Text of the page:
Nukunj discusses all of the above points in the context of a specific use case with a large North American steel production company.
Listen to the full episode below:
Guest: Nukunj Mehta, CEO and Founder, Falkonry
Expertise: Computer Science, Start-ups, SaaS, Cloud Computing
Brief Recognition: Falkonry has been listed on the Forbes AI50 as a “Top AI Firm to Watch.” The company’s prominent customers include the US Air Force and the US Navy, Siemens, and Ternium. Nukunj holds a Ph.D. in Computer Science from the University of Southern California.
Two-Factor Approach for Identifying Core Business Problems
In this use case, Nukunj discusses a production problem involving a large US steel manufacturer, North American Stainless. The company needed help to keep up with production throughput for reasons unknown.
Discovering the underlying issue was vital for this company as production and profitability were being directly affected in two ways:  Decreased steel throughput and  lower market earnings due to selling a lower-grade product.
In this use case, Nukunj discusses a production problem involving a large US steel manufacturer, North American Stainless, who turned to Falkonry to help in keeping up with production throughput. Accessing the operational environment for investigating the production issue was challenging and dangerous. In this case, the setting was hot rolling mills.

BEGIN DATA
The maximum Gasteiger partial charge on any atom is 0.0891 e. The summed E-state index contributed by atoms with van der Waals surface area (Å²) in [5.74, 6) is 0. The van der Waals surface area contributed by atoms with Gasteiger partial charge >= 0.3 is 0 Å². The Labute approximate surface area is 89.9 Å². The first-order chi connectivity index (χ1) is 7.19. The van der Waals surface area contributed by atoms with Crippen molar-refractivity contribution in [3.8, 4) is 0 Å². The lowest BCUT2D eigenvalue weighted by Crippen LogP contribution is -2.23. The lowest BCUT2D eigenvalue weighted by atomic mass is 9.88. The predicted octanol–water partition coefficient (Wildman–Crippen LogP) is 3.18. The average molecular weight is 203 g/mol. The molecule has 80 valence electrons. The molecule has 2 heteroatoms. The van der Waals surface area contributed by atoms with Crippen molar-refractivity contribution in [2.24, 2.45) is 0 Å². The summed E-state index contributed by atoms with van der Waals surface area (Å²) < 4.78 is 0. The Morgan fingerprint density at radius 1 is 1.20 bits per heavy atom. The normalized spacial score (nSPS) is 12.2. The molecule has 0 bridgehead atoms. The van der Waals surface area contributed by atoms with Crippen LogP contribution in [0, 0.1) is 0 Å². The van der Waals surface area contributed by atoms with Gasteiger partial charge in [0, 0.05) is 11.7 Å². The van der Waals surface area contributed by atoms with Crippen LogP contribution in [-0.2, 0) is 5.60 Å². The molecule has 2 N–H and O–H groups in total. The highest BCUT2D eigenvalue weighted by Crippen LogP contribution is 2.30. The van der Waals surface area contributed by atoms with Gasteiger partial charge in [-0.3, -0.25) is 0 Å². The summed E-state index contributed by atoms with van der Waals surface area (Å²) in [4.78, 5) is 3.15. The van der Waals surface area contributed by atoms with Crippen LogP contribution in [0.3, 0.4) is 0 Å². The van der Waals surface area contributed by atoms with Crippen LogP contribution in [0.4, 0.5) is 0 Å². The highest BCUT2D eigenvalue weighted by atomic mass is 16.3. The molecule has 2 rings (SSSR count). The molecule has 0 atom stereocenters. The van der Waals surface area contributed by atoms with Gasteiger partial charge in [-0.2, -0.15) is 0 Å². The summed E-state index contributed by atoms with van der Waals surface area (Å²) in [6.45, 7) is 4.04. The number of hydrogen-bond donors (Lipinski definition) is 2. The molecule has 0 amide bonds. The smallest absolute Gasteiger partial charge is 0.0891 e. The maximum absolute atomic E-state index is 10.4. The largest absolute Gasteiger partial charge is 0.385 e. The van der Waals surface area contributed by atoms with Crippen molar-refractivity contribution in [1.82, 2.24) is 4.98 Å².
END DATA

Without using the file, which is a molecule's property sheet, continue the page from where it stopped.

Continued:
Hot rolling is the mechanical process whereby hot steel slabs are passed through a pair of steel rolls, exerting thousands of tons of pressure to produce the desired shape and dimensions. Nukunj states that the process involves a “fairly common but undesirable set of activities” for workers due to the operation of dangerous machines and the extremely high temperatures.
Nevertheless, the end-product of hot rolling is incredibly important, explains Nukunj, “This is the bread and butter of steel makers. They’re hopefully making these coils consistent enough from one slab to the next so that they can sell first-rate products to their customers.”
Overall, American Steel had two major concerns about the unknown production issue. First, because of the volatile and dangerous environment, the company worried that a serious malfunction could cause significant damage to other parts of the production plant. Second, a decrease in production quality would yield second-rate market prices, ultimately impacting profitability.